So, it’s raining outside, or you’ve had a particularly horrific day at work and all you want is to switch off, curl up on the sofa and stick on some Friends. Or perhaps you’re cleaning or cooking, the background noise is comforting. Resist the temptation and put on a podcast or a fitting playlist.

Podcasts are having their moment in the spotlight right now and there are tens of thousands to choose from. Download a free podcast from the app store, or click onto Spotify, find a category that catches your eye and tune in.

Often, you will learn something new from a podcast or discover a news topic or interest you hadn’t heard of yet. They are relaxing to listen to and almost always entertaining and thought-provoking. But what makes them seamless and invaluable, is that you don’t feel the same television attachment and enthrallment that leaves you canceling plans or staying up until 4 am.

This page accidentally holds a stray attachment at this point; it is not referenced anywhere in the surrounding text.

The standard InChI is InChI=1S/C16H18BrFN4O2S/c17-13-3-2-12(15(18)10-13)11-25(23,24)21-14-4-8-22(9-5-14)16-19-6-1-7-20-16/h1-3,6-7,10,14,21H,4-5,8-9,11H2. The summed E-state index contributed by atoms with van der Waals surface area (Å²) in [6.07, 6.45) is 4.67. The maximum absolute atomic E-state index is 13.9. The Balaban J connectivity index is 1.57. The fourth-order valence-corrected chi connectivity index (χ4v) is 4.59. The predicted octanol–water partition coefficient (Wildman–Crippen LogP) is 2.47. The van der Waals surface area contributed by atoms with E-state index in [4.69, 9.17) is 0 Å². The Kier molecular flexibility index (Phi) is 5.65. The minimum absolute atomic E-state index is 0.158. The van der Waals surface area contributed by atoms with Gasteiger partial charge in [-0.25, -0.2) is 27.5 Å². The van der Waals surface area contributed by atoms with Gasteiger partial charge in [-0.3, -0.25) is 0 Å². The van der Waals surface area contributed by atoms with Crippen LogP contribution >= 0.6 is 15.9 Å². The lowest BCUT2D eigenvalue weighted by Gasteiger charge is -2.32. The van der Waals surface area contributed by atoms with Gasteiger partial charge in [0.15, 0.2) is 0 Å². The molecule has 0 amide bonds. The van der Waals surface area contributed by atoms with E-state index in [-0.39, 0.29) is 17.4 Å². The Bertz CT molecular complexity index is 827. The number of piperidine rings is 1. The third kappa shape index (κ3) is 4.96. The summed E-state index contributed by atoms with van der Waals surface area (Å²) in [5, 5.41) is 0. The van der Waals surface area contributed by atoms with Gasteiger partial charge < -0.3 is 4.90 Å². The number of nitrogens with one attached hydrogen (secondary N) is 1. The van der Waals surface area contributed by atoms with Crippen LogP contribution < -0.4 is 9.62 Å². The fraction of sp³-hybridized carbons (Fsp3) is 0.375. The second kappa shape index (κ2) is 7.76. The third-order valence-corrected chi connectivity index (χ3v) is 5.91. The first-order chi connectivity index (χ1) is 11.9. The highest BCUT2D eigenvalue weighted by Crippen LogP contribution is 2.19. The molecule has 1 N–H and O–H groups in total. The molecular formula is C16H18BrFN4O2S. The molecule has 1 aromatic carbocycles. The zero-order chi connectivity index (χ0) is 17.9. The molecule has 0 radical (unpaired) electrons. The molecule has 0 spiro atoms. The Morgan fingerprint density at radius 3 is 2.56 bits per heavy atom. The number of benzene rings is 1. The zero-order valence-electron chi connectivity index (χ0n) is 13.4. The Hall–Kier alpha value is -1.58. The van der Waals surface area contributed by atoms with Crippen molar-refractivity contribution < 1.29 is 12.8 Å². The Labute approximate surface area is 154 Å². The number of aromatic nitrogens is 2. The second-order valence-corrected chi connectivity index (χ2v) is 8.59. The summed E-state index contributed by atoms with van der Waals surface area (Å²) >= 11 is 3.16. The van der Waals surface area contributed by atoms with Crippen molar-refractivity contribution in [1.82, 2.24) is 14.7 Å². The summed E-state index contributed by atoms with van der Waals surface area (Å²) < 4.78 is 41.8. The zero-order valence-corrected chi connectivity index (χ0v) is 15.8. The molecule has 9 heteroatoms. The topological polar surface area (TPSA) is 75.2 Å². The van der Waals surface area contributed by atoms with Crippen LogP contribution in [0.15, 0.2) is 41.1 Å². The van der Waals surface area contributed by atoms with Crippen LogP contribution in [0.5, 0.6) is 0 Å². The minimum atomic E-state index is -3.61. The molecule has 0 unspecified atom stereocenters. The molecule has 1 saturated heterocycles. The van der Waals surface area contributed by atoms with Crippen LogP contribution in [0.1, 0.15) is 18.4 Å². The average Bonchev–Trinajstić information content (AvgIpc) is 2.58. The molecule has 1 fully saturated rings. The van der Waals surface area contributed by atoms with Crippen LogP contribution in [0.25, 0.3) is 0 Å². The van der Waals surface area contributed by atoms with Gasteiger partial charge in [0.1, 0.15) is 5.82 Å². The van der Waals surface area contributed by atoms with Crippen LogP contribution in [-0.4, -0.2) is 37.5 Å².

Don’t be afraid to match your mood — don’t listen to an intensely motivational ted talk if you’re feeling exhausted, and don’t listen to a true-crime doc if you’re feeling sick or anxious, listen to the silly one about food, or culture or whatever you please. It’s your free time, after all.

Image from joamos.com

4. Get in the Kitchen!

Cooking ticks a lot of boxes. It’s relaxing, comforting and a healthy habit. No more takeaways or microwavable meals or oven pizzas, you’ve found a new passion. It’s the perfect remedy for winding down, it can improve your diet and it is a worthy skill that will lower your expenses and give you a satisfactory reward — some beautiful home cooked food.

With ample blogs, food recipe websites and cookbooks around, even a novice cook can produce a restaurant standard meal, and indeed the simplest recipe will suffice.

If you already love to cook, make sure to keep that screen black. Listen to some of your favorite music and cook conscientiously. Focus on your actions, the chopping, the stirring and the tasting. It’s basically free therapy.